Suicide is Not Hopeless: Personal Stories

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My Little Brother

My little brother was always strange, never really fit into a crowd. He could talk to people just fine, but more or less just kept to himself. Last year, I came home from school just like it was a normal day, but when I got there my mom and her SUV were on and waiting for me to get home. Mom was sitting in the car and crying. At the time, I had no idea why. My brother was also sitting in the car, and he had a look on his face that I had never seen before. She told me to get in the car and start driving, telling me where to make turns. We left the side of town that I had normally been around, and after about half an hour we got to our destination: a mental hospital. I was very confused when we got there, and after they admitted my brother I was told the full story. 

Earlier that day my brother had written a suicide note and had stolen a bottle of mom’s pills. If he grabbed a bottle that she didn’t use constantly she would of never found out in time.  Once he actually went into the hospital we had to sit and wait, waiting for someone to come talk to us, tell us how long he would be there, and if they thought he was gonna be okay. Mom cried the entire time, and I sat there for almost three hours of silence before I decided that I needed to go home. I called my dad, who was told about what happened before me and was at home waiting for a call, and told him that I needed to leave and go home. Before I left the hospital I hadn’t cried about what happened yet, but as soon as I got into the car to leave I broke down, crying the entire trip home.

I just had so many questions. Why was I caught off guard? When I looked at the warning signs my brother showed so many, but I paid no mind to them because I just assumed he was antisocial. When did he start wanting to die? How could he? That was the worst part, I think. I didn’t know it was coming and I had no clue what to do. 

It’s been over a year since then, and since then my little brother was put on medication and came home, diagnosed with some form of depression. If I have learned anything from what happened last January, it is to not ignore any of the signs. You have to be aware that some of the people that seem the happiest really are just hiding the pain and want help, but don’t know how to ask. Don’t ignore the signs.

My Best Friend

Suicide has been in my life, from stories on the news or stories from my friends. However, all their stories blended together in a blob that seemed to tell the same tale. That was until I met Max.

Max was a close friend who trusted me enough to tell me his story. He was molested by family members, which led to a series of depressive episodes that weren’t helped by his father, who was in the army and was required to move every three years. He had spent some time in a hospital after attacking himself, and spent over two months there. Despite, what help he did received he still had night terrors that plagued him.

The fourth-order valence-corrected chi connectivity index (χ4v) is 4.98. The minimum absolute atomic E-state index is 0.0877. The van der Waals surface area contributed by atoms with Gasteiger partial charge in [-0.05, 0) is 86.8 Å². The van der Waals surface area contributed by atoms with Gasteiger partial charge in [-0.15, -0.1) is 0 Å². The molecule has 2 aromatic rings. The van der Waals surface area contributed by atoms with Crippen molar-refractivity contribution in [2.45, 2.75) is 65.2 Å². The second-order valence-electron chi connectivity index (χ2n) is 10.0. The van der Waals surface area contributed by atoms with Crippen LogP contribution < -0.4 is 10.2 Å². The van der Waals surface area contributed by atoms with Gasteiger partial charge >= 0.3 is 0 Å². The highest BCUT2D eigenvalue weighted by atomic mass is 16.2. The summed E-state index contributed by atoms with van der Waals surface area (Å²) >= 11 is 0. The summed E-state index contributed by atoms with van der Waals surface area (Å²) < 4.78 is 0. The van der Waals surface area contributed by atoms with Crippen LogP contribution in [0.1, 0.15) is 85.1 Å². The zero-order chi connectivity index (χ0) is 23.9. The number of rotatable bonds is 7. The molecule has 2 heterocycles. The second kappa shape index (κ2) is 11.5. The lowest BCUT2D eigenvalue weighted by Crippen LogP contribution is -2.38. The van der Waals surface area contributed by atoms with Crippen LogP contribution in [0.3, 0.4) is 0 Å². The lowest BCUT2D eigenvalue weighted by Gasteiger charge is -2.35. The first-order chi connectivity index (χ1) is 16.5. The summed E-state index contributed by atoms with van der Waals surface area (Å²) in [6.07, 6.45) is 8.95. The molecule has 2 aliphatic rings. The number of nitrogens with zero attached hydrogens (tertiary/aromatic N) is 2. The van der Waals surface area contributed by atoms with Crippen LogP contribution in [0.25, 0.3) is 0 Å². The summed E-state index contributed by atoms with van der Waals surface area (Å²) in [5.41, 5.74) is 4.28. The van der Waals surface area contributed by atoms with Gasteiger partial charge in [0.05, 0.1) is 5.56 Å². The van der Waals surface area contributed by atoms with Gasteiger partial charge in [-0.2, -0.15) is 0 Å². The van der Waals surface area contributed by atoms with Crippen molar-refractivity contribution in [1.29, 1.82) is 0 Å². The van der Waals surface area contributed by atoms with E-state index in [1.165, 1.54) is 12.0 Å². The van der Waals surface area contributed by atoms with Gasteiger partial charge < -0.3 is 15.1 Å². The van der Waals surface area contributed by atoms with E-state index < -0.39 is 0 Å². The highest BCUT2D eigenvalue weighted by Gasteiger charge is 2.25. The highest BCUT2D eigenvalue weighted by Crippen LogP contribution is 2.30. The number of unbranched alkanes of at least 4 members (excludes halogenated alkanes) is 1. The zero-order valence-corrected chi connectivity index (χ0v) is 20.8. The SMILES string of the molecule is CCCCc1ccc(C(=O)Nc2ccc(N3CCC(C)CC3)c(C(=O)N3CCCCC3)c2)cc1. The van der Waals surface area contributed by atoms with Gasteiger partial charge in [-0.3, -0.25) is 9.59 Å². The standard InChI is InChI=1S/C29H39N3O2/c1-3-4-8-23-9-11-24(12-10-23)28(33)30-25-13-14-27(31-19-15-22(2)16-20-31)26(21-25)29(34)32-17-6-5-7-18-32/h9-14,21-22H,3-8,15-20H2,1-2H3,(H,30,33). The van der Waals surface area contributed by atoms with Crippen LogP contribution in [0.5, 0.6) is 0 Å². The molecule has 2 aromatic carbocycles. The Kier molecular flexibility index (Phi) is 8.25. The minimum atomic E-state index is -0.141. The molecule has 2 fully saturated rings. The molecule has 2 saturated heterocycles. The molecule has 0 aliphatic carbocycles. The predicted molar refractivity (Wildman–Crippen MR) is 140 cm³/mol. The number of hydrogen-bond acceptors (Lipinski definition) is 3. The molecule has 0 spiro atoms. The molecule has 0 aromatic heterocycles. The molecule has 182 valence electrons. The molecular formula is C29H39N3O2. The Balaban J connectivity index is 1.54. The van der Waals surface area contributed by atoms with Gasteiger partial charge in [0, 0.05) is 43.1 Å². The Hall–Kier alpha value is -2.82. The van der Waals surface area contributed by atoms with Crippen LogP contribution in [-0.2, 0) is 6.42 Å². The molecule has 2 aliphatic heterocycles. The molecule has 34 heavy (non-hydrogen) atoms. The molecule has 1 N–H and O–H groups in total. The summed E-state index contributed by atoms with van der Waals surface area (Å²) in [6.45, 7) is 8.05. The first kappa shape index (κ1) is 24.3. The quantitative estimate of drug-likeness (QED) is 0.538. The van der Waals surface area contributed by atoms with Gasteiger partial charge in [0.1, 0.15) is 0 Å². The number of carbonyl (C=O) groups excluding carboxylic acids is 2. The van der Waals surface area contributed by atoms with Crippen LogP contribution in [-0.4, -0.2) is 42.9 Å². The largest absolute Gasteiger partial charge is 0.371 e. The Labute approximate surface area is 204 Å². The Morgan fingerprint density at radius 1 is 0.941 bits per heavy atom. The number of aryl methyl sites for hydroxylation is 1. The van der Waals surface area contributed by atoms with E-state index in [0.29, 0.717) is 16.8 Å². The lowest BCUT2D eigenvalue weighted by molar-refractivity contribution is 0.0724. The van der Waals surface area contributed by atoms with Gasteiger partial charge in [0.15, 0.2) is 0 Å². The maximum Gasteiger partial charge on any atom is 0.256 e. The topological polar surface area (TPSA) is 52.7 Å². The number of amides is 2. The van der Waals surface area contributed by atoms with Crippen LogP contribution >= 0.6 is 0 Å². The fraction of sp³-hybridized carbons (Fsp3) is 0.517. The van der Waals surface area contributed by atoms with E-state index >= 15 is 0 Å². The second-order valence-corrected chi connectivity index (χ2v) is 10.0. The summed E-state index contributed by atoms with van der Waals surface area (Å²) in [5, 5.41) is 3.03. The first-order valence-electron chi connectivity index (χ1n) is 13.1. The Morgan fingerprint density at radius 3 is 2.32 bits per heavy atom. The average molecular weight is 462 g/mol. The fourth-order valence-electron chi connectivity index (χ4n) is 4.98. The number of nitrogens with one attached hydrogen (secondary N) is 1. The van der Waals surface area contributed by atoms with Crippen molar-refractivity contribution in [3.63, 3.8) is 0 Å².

I felt so helpless after he moved away, the distance between us prevented me from reaching out to help him. It was destroying me. Despite sending countless of messages telling him he wasn’t alone, it never seemed to help. It damaged me, I threw myself into all his problems head first, even if it risked me ignoring my social life. I stepped back and had to look at myself and saw that I was a shell of a person, filled with his problems. I had to take a break from him, and in that break we learned a lot about ourselves. He learned what his problems meant, and I learned what I meant to myself.

Max still needs help to recover from the years of trauma, but we are both aware that these problems cannot become us. I learned that we cannot forget ourselves in the problems of other people. Suicide has affected me in a large way, it’s such a melancholy and avoided subject but it can teach you a lot about yourself and where you stand as a person.


It all started when I moved from Whiteland to Indianapolis.  I lost all my friends that I went to school with from grades four to seven. I had so many friends. I moved here and I knew no one. I didn’t want to do anything. We moved here in July of 2014. I didn’t want to make new friends, and I was scared because I’ve always been a bigger girl than other people. I thought that since I was overweight I would get made fun of. I talked to my mom about home-school online, because that way I wouldn’t have to face other people. In August of 2014 I started school online, and I was alone from 7 A.M. to 5 P.M. every day, sometimes even working alone until midnight. I was lonely and sad, and began to cut and eat more because I was bored. 

In October it got even worse. I had gained 20-25 pounds in 2 months. I began to become depressed. I felt unwanted, nasty and ugly. I began to harm myself and  cry for hours on end. One night, I was alone and I thought that maybe I should just kill myself. I went into my bathroom, and tried to find all the pills I could. I started crying and trying to take all of them. I sat there and talked to myself about how my family would feel and how they’d hate me. 

After all the stuff I’ve been through I’ve made it. You can make it too. We all have weak moments and think life isn’t worth living. But it is. Life gets hard ,yes, but it will change. Don’t let others bring you down. Love yourself, your flaws and everything about yourself. Life gets better. Nowadays I am happy that I didn’t end my life.